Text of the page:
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A List of Generational Slang Words and Phrases – X, Y and Z

A List of Generational Slang Words and Phrases – X, Y and Z

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There is a moment that all of us dread when in a conversation with someone younger, and they say a word or phrase you’ve never heard of before, and when you slowly start to realize that you have been aged out of the loop of new slang words. You begin to feel your legs buckling, the grey hairs growing, and the indescribable desire to exclaim, “get off my lawn!”.

Your only choices now are to adapt (and hope that they don’t make fun of you on Tik Tok) or embrace the beauty of being a collector of time and learn the ancient slang of your forefathers and join their ranks filled with afternoon teas and sunsets on the porch.

In an attempt to not overwhelm you with either nostalgia or confusion, we have curated a list of some of our favourite generational words since the early 1980s and compiled their meanings and how to use them. This will prove essential for anyone who stumbles around lost in generational discourse online and mumbles “SMH” in utter disappointment at the looming hieroglyphic shorthand in front of them.

Language is highly versatile, and exploring how it adapts, grants us a greater understanding of how we communicate with one another.

Generation X

Chill PillThis rhyming slang phrase plays on the idea of medicines relaxing someone, which was used as early as the 1980s. You can use this to tell someone they are overreacting or too stressed and to chill out (an older expression).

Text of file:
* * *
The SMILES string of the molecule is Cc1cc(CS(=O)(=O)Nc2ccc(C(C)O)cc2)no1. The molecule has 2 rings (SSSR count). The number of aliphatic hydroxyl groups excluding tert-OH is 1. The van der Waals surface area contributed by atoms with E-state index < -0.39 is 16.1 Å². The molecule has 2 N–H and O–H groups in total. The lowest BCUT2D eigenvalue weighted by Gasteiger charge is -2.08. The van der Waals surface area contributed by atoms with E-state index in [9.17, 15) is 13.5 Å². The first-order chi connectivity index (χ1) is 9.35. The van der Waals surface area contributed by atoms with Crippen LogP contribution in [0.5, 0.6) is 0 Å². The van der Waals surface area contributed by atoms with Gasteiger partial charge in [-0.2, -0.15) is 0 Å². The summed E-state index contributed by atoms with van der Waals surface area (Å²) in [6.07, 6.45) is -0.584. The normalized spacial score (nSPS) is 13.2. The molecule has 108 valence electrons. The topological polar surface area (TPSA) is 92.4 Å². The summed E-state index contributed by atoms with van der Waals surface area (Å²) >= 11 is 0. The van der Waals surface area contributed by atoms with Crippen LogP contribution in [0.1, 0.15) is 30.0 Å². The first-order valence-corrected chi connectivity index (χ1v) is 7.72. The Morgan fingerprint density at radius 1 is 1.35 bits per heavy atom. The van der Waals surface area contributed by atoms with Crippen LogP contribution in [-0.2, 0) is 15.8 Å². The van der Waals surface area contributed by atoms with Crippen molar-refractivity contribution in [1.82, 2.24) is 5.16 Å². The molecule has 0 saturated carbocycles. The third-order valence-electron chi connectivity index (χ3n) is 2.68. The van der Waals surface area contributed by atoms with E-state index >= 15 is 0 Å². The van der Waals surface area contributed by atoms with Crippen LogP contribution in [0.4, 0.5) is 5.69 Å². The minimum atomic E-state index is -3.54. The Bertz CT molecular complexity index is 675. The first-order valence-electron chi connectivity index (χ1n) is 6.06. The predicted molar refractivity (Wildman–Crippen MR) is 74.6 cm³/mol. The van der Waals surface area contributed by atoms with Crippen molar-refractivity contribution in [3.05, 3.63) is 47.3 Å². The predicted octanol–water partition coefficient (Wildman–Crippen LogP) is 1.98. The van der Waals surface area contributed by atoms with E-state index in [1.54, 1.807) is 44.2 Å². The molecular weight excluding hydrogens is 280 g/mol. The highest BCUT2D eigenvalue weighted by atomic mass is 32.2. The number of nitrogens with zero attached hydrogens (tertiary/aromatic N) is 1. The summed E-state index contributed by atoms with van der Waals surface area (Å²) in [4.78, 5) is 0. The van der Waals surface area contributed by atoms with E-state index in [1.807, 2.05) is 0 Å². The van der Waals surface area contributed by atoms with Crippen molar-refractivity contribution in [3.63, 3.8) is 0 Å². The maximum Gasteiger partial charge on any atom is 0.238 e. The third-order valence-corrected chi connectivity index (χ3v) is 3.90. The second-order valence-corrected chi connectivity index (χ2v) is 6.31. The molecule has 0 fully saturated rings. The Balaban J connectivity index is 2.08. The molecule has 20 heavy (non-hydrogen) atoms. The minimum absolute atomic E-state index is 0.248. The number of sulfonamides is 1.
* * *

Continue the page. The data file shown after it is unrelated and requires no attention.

GnarlyThis phrase came from the surfing culture in the late 1970s and meant that a wave was “challenging” or “frightening”. Slang has a habit of flipping bad things into good things, and the phrase evolved to mean “amazing”. It is commonly used to poke fun at California surfer dudes in film and pop culture.
HeadbangerOne of the hallmarks of Gen X culture is its musical contributions, including punk rock and grunge. Headbanger entered the language in the early 80s and is used to refer to someone who loves heavy metal music. The phrase shortened over the years to just “banger, “meaning a song is really good.
YuppieThe word is based on an acronym formed from the initial letters of “young, urban professional”. It was used to define “young, ambitious, and well-educated city dwellers who had a professional career and an affluent lifestyle.” It is mainly used in a derogatory sense as the yuppie has been commonly made fun of in pop culture.
DissDiss (also “dis”) is shortened from disrespect, and when you diss someone, you insult them. It is credited to Black slang in the 1980s, which is very much still in use today, with many famous musicians creating “Diss Tracks” to poke fun at other people in the industry.
Trippin’If someone says you’re trippin’, that means you’re acting like a fool, being too excited, or being too bothered about something. The earliest usage of the word was found in the 80s and is related to a psychedelic drug trip, which in itself is a phrase from the early 50s.
RockThe slang verb rock, generally meaning “to be excellent,” is recorded in the 1980s. But it has a long history and is connected to rock-n-roll music. The name for this incredibly influential genre alludes to the rocking back and forth involved in dancing to the music. So, it is generally regarded as a compliment if someone tells you that you rock.
DudeDude initially spread as slang for “a man” in the US in the 1900s, but in the late 1980s, the word started to be used to address (like, hey, dude!) and as an exclamation (Dude, that’s amazing!). With its adoption into Gen Z culture, it has become gender-neutral, so you can call a woman a dude if you so desire.